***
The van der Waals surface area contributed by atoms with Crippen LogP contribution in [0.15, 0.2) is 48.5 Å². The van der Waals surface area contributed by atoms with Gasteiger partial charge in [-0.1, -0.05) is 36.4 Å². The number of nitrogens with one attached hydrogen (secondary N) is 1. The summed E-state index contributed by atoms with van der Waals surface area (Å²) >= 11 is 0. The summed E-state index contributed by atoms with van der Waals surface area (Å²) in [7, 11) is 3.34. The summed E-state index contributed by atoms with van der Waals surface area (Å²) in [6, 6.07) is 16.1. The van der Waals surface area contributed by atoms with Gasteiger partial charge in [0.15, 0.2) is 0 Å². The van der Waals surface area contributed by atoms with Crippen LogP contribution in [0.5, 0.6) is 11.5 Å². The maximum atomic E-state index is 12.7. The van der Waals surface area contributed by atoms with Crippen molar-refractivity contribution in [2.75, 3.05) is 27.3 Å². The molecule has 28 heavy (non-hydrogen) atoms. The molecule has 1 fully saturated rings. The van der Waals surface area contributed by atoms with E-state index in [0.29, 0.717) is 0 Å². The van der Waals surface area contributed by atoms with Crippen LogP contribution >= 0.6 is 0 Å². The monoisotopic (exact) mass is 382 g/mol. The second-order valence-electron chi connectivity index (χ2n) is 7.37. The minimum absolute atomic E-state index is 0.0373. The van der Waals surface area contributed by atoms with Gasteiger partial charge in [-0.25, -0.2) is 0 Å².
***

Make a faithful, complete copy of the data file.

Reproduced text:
The van der Waals surface area contributed by atoms with Crippen LogP contribution in [0.15, 0.2) is 48.5 Å². The van der Waals surface area contributed by atoms with Gasteiger partial charge in [-0.1, -0.05) is 36.4 Å². The number of nitrogens with one attached hydrogen (secondary N) is 1. The summed E-state index contributed by atoms with van der Waals surface area (Å²) >= 11 is 0. The summed E-state index contributed by atoms with van der Waals surface area (Å²) in [7, 11) is 3.34. The summed E-state index contributed by atoms with van der Waals surface area (Å²) in [6, 6.07) is 16.1. The van der Waals surface area contributed by atoms with Gasteiger partial charge in [0.15, 0.2) is 0 Å². The van der Waals surface area contributed by atoms with Crippen LogP contribution in [0.5, 0.6) is 11.5 Å². The maximum atomic E-state index is 12.7. The van der Waals surface area contributed by atoms with Crippen molar-refractivity contribution in [2.75, 3.05) is 27.3 Å². The molecule has 28 heavy (non-hydrogen) atoms. The molecule has 1 fully saturated rings. The van der Waals surface area contributed by atoms with E-state index in [0.29, 0.717) is 0 Å². The van der Waals surface area contributed by atoms with Crippen LogP contribution >= 0.6 is 0 Å². The monoisotopic (exact) mass is 382 g/mol. The second-order valence-electron chi connectivity index (χ2n) is 7.37. The minimum absolute atomic E-state index is 0.0373. The van der Waals surface area contributed by atoms with Gasteiger partial charge in [-0.25, -0.2) is 0 Å².